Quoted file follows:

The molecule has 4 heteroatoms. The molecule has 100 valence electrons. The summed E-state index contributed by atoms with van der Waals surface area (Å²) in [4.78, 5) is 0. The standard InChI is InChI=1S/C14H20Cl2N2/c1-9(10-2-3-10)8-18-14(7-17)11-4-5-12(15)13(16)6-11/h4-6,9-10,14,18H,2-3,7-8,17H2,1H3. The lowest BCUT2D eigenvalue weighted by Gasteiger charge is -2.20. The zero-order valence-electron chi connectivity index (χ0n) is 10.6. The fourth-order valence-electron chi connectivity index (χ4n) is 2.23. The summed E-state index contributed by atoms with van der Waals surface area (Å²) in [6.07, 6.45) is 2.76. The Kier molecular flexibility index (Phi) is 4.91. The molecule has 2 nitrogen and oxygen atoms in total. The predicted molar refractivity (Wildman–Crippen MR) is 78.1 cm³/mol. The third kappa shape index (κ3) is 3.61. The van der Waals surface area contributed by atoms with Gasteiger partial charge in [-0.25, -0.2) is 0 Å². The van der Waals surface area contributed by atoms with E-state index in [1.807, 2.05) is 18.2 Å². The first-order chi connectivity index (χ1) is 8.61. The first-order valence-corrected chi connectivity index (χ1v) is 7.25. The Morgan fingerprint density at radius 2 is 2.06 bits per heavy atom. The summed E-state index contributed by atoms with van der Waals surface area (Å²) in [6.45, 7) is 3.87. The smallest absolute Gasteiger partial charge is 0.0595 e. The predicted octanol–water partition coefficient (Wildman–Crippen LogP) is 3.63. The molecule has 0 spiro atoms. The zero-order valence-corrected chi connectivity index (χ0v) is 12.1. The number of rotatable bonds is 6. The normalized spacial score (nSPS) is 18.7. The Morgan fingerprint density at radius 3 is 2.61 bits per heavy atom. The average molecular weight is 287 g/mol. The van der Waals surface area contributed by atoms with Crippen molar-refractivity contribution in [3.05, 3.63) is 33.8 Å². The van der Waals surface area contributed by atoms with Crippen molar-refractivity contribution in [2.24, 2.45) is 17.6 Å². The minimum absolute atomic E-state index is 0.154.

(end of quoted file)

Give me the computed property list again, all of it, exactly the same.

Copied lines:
The molecule has 4 heteroatoms. The molecule has 100 valence electrons. The summed E-state index contributed by atoms with van der Waals surface area (Å²) in [4.78, 5) is 0. The standard InChI is InChI=1S/C14H20Cl2N2/c1-9(10-2-3-10)8-18-14(7-17)11-4-5-12(15)13(16)6-11/h4-6,9-10,14,18H,2-3,7-8,17H2,1H3. The lowest BCUT2D eigenvalue weighted by Gasteiger charge is -2.20. The zero-order valence-electron chi connectivity index (χ0n) is 10.6. The fourth-order valence-electron chi connectivity index (χ4n) is 2.23. The summed E-state index contributed by atoms with van der Waals surface area (Å²) in [6.07, 6.45) is 2.76. The Kier molecular flexibility index (Phi) is 4.91. The molecule has 2 nitrogen and oxygen atoms in total. The predicted molar refractivity (Wildman–Crippen MR) is 78.1 cm³/mol. The third kappa shape index (κ3) is 3.61. The van der Waals surface area contributed by atoms with Gasteiger partial charge in [-0.25, -0.2) is 0 Å². The van der Waals surface area contributed by atoms with E-state index in [1.807, 2.05) is 18.2 Å². The first-order chi connectivity index (χ1) is 8.61. The first-order valence-corrected chi connectivity index (χ1v) is 7.25. The Morgan fingerprint density at radius 2 is 2.06 bits per heavy atom. The summed E-state index contributed by atoms with van der Waals surface area (Å²) in [6.45, 7) is 3.87. The smallest absolute Gasteiger partial charge is 0.0595 e. The predicted octanol–water partition coefficient (Wildman–Crippen LogP) is 3.63. The molecule has 0 spiro atoms. The zero-order valence-corrected chi connectivity index (χ0v) is 12.1. The number of rotatable bonds is 6. The normalized spacial score (nSPS) is 18.7. The Morgan fingerprint density at radius 3 is 2.61 bits per heavy atom. The average molecular weight is 287 g/mol. The van der Waals surface area contributed by atoms with Crippen molar-refractivity contribution in [3.05, 3.63) is 33.8 Å². The van der Waals surface area contributed by atoms with Crippen molar-refractivity contribution in [2.24, 2.45) is 17.6 Å². The minimum absolute atomic E-state index is 0.154.